DEAR CARS: In the late 50’s and early 60’s, I think I remember seeing cars in Southern California with straps hanging underneath them touching the road.

Were these straps really necessary, and if so, what was their purpose? And what has changed, because you certainly don’t see them anymore. — gender

DEAR READER: Fads come and go, Paul. Now, instead of dangling ribbons, we have decals of a peeing kid. The March of Progress, right?

The answer is that they were not really used for passenger cars. They were decorative. Their supposed purpose in the 1950s and 1960s was to discharge static electricity built up in the car so that when you get out and touch a metal door handle or frame, you don’t set off a 2-inch spark and straighten your new curl.

But they did nothing. Some people just thought they looked cool and maybe believed the advertising copy on the packaging.

Static electricity builds up in the car – especially when you drag your polyester pants across the seat to get out. But you already have equipment designed to conduct static electricity to the ground: your tires.

There was a period, about 20 years ago, when manufacturers replaced carbon black, a highly conductive material used to harden rubber tires, with a different booster called silica.

They switched to silica because it created less rolling resistance with the road. If you can make a tire that holds the road well when cornering and braking, but generates less friction when it’s just rolling, you increase gas mileage.

But silica did a worse job of discharging electricity, and some customers complained of static shocks. So manufacturers adjusted their formulas and now use enough carbon black to allow for good static discharge.

But, believe it or not, these straps are still being sold. And somewhere, the great-grandsons of the armor-strap king are sipping margaritas by a pool, reveling in their generational wealth. Along with their neighbor, the inventor of the mood ring.

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DEAR CARS: I own a 2012 Chevy Equinox with a four cylinder engine. These cars are notorious for using oil.

My car burns oil but apparently does not meet the Chevy oil requirement to replace the defective rings under warranty. Now, with 115,000 miles on the odometer, I use a quart of oil every 1,000 miles.

Here’s what I think: A car’s oil life monitor usually calls for an oil change every 8,000 miles. The car has 6 liters of oil. I add 8 liters of oil between shifts. So why should I change the oil at all?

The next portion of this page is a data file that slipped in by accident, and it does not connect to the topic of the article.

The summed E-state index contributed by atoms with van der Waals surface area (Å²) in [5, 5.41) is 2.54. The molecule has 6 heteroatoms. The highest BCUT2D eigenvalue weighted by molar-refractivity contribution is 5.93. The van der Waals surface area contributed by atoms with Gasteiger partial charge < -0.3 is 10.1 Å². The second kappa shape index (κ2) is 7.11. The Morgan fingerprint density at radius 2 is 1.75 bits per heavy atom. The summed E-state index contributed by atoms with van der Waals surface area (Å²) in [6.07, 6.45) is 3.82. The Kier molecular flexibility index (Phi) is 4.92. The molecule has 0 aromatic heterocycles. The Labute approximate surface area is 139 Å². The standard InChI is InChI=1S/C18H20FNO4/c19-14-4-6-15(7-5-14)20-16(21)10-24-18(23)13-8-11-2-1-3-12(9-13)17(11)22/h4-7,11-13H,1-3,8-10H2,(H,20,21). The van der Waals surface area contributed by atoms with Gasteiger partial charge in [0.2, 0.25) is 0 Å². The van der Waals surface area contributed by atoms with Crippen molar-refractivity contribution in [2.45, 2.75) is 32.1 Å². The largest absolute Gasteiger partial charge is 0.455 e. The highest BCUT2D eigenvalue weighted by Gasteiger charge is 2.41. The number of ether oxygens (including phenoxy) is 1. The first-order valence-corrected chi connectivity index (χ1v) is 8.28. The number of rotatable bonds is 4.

Since the car burns old oil and gets a steady supply of fresh oil, I never have to change the oil again, right? I exceed the manufacturer’s requirements! Am I correct in my thinking or am I missing the obvious? — Steve

DEAR READER: It’s a good theory—but like many theories that sound good to their creators, this one doesn’t stand up to scrutiny.

Here’s the part you’re missing: As you burn oil, what you leave behind is the dirt, sediment, carbon, and metal fragments that have been held in suspension by that oil.

Imagine chopping some garlic and putting it in a pan with some olive oil. When the oil runs out and you feel burnt, pour a little more olive oil into the pan.

Now, if you continue to do this for, say, 15 days, will the pan be clean? No. This garlic will be “one” with the bottom of the pan even though you keep adding fresh oil.

The same thing happens in your engine. You add fresh oil, but the oil that is there becomes more and more concentrated with contaminants.

How to get rid of it? You change the oil. Drain it, dirt and all, and replace it with clean oil.

In fact, when you’re burning oil, it’s even more important to change your oil regularly for this very reason – so you don’t build up excessive dirt and sludge.

You may even find you burn less oil after an oil change, Steve, since clean oil doesn’t burn as easily. Try it. And write again if you have more cooking questions. I’ll be here.

Ray Magliozzi hands out car tips on Car Talk every Saturday. Email him by visiting